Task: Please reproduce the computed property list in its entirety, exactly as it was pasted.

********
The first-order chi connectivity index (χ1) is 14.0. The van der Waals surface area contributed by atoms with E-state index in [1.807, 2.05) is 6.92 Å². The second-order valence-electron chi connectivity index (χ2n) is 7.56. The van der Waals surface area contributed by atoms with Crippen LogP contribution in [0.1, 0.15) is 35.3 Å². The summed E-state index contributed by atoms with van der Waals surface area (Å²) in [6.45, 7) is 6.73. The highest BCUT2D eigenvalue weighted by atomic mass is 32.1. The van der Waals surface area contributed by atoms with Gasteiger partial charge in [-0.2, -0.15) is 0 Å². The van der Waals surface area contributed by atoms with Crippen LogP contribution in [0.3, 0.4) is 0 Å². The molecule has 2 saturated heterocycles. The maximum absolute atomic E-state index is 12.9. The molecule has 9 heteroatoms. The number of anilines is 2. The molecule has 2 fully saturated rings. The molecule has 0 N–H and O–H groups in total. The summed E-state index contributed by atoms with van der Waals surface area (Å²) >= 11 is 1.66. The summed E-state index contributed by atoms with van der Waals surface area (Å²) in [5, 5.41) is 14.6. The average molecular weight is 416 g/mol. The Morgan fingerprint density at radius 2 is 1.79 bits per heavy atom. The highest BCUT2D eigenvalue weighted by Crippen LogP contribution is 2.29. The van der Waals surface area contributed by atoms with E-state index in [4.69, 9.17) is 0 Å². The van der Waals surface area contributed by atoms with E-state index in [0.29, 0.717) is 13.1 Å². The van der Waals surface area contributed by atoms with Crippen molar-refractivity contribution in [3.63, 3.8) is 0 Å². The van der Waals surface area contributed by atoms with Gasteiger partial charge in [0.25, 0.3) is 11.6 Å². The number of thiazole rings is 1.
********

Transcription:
The first-order chi connectivity index (χ1) is 14.0. The van der Waals surface area contributed by atoms with E-state index in [1.807, 2.05) is 6.92 Å². The second-order valence-electron chi connectivity index (χ2n) is 7.56. The van der Waals surface area contributed by atoms with Crippen LogP contribution in [0.1, 0.15) is 35.3 Å². The summed E-state index contributed by atoms with van der Waals surface area (Å²) in [6.45, 7) is 6.73. The highest BCUT2D eigenvalue weighted by atomic mass is 32.1. The van der Waals surface area contributed by atoms with Gasteiger partial charge in [-0.2, -0.15) is 0 Å². The van der Waals surface area contributed by atoms with Crippen LogP contribution in [0.3, 0.4) is 0 Å². The molecule has 2 saturated heterocycles. The maximum absolute atomic E-state index is 12.9. The molecule has 9 heteroatoms. The number of anilines is 2. The molecule has 2 fully saturated rings. The molecule has 0 N–H and O–H groups in total. The summed E-state index contributed by atoms with van der Waals surface area (Å²) >= 11 is 1.66. The summed E-state index contributed by atoms with van der Waals surface area (Å²) in [5, 5.41) is 14.6. The average molecular weight is 416 g/mol. The Morgan fingerprint density at radius 2 is 1.79 bits per heavy atom. The highest BCUT2D eigenvalue weighted by Crippen LogP contribution is 2.29. The van der Waals surface area contributed by atoms with E-state index in [4.69, 9.17) is 0 Å². The van der Waals surface area contributed by atoms with E-state index in [0.29, 0.717) is 13.1 Å². The van der Waals surface area contributed by atoms with Crippen molar-refractivity contribution in [3.63, 3.8) is 0 Å². The van der Waals surface area contributed by atoms with Gasteiger partial charge in [0.25, 0.3) is 11.6 Å². The number of thiazole rings is 1.